The Digital Photo Guy

Keep an Eye on Shutter Speed

by on Jan.02, 2010, under Monday Morning Tips

Monday Morning Tip – 1/4/10

Here’s a photo of Fred, a shoebill stork. Students who have attended a Hands-On Photoshoot with me know Fred is one of my favorite critters. He looks as if he has a real attitude but is described to be fairly mild mannered. In the left photo, Fred is calling his girlfriend. On the right, Fred is smiling and showing his sensitive side.

Fred calling   5325_shoebill2 

At first glance, both photos appear to be perfectly fine in terms of focus. The feathers on Fred’s wing are clear, crisp and finely detailed. Moreover, Fred’s eye is sharply in focus and contains a catch-light. However, at 100%, it’s easy to see the beak in the first photo is slightly blurred due to Fred vibrating his beak when calling.

5319_FredBarking_100pct   5325_shoebill2_100pct

Both were taken at 1/1000 second and you can see the rest of the photo is perfectly sharp so the only explanation is that Fred moved his beak. The point to all this is that shutter speed is relative. Because I didn’t know Fred’s beak vibrated or quivered at such high speed when calling, I assumed 1/1000 was more than adequate.

During my next Hands-On Photoshoot Workshop on Jan 23, if Fred is cooperating, I’ll try again with my shutter set for 1/1500 or more  to see if I can freeze his beak. With such a high shutter speed, I’ll need a wide open aperture and/or a higher ISO. Since this photo was taken at f/6.7, 1/1000 and ISO 200, I can gain 1.5 stops more light by going to f/4 at ISO 200 and increase my shutter speed to 1/2500. Fortunately, depth of field isn’t too important here since Fred is practically up against the reeds in the background so there’s really not much room for a nice smooth bokeh. Of course, this also assumes we’ll have a nice bright San Diego day.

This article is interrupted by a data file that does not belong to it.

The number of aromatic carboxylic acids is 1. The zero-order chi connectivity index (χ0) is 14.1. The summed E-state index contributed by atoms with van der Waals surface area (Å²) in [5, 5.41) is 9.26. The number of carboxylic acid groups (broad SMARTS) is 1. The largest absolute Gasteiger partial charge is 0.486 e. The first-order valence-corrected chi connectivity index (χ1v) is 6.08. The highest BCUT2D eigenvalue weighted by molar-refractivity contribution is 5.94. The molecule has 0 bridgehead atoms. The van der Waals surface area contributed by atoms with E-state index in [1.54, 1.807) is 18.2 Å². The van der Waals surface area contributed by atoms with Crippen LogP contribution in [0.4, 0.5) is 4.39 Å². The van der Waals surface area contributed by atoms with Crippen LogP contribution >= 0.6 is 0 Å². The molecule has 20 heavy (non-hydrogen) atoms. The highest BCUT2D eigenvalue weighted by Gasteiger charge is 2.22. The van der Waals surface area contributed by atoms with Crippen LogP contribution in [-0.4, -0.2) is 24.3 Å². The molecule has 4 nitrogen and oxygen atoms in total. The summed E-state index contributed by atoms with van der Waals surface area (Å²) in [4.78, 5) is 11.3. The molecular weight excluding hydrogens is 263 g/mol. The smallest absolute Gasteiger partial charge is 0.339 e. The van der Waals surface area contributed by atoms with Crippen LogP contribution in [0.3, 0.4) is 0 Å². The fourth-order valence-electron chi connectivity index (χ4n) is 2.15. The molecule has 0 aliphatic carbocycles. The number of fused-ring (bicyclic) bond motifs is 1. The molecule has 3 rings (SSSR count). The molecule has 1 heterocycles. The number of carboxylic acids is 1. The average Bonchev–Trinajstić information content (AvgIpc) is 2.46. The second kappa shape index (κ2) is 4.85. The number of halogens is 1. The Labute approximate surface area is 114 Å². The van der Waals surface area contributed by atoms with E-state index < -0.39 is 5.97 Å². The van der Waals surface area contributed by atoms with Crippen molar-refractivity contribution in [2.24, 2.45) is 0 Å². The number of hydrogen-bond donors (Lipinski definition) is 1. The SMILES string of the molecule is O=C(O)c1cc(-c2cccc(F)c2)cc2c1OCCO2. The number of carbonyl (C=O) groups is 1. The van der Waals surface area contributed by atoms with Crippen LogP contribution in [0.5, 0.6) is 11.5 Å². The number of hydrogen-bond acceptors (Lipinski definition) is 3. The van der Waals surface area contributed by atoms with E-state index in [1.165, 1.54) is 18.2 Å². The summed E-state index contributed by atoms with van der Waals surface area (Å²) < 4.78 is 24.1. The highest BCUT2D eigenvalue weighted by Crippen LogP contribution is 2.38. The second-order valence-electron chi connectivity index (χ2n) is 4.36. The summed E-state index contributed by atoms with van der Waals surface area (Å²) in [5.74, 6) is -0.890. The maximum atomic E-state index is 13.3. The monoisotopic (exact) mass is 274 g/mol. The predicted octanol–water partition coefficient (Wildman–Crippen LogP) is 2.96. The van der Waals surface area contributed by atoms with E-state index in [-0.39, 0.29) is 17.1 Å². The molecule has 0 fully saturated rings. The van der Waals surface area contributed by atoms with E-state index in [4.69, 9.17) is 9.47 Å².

0633_MadDogHere’s a final photo of Fred “mad dogging” a photographer. This is his usual station. Notice the sun is to his right (camera left) and there’s enough space behind him for a nice creamy, soft bokeh. This was taken with a Canon 20D and a 100-400/4.5-5.6L (1/640, f/5.6, ISO 200, 390mm).

There are three take-aways from this MMT. First, always keep an eye on your shutter speed. If you’re in Shutter Priority, don’t assume whatever you set it to is adequate for the situation. If you’re in Aperture Priority, don’t let the Shutter Speed drop below a predetermined point in your mind.  The second take-away is: Know your subject. Had I known how fast Fred’s beak vibrates when he’s calling, I would have compensated. As it was, I learned something new but this could have been a bummer if I had traveled to Africa to learn this. Finally, third, if you’re using the LCD to examine focus, be sure to magnify the image to closely examine areas of interest. In this case, I examined the feathers but failed to examine the beak.

Good light, good memories and good luck for 2010.

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